An interesting One Health idea is that veterinarians could benefit by borrowing motivational interviewing techniques from human doctors. General physicians often work with clients to reduce risky behaviors, by promoting smoking cessation, a reduction in alcohol consumption, and weight loss. Vets don’t have patients that smoke or drink, but we do have patients that need to lose weight, or increase their physical exercise, or become more mentally stimulated. However, vets have to work with and through pet owners in order to benefit their patients, unlike physicians who work directly with their patients. So you can see start to see how important it is to develop a rapport and good communication skills so that conversations with clients turn into effective and lasting health benefits for animal patients.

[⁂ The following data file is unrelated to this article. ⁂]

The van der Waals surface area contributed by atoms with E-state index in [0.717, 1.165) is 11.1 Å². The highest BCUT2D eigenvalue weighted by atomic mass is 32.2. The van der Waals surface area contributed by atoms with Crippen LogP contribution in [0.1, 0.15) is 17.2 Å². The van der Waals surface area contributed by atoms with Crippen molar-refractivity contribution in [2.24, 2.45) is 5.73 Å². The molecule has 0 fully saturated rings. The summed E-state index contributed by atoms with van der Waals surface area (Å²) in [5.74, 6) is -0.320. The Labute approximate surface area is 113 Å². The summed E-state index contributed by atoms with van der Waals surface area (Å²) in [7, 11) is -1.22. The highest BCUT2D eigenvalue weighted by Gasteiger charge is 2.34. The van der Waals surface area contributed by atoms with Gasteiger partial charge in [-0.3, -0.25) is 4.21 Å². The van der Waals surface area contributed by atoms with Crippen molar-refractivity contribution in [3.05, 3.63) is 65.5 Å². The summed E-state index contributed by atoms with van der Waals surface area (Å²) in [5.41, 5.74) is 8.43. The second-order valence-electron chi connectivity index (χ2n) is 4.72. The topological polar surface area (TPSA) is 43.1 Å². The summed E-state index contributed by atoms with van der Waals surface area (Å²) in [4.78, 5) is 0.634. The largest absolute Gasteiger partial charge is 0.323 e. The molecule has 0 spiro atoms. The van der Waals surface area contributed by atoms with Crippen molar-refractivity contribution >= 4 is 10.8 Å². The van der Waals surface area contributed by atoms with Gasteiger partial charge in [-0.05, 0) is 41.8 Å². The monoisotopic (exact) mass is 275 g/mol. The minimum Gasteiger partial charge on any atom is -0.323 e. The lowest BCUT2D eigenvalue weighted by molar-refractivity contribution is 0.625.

During a dinner talk led by a third-year medical student at the University of Massachusetts, I was reminded again of the importance of open-ended questions, a concept promoted in our clinical skills course and emphasized here as the starting point for motivational interviewing. Open-ended questions allow the client to give detailed information about what they perceive as the primary health problem of their pet, and allow the vet to practice reflective listening to build rapport. Motivational interviewing springboards off the open-ended questions by emphasizing a client-based motivation for the changes that need to occur. In other words, it’s discussing what might motivate the particular client to change, and encouraging that rather than listing several potentially motivating reasons to a silent client. For example, instead of explaining how obesity damages joints, predisposes to diabetes, and shortens lifespan, if a client mentions that her pug never wants to play, as the veterinarian you could use the idea of increased energy to motivate the client to make the required dietary and exercise changes. It takes a little twist of thought and some role-playing practice to get the hang of it, but I can see motivational interviewing as being a key player in effective client communication.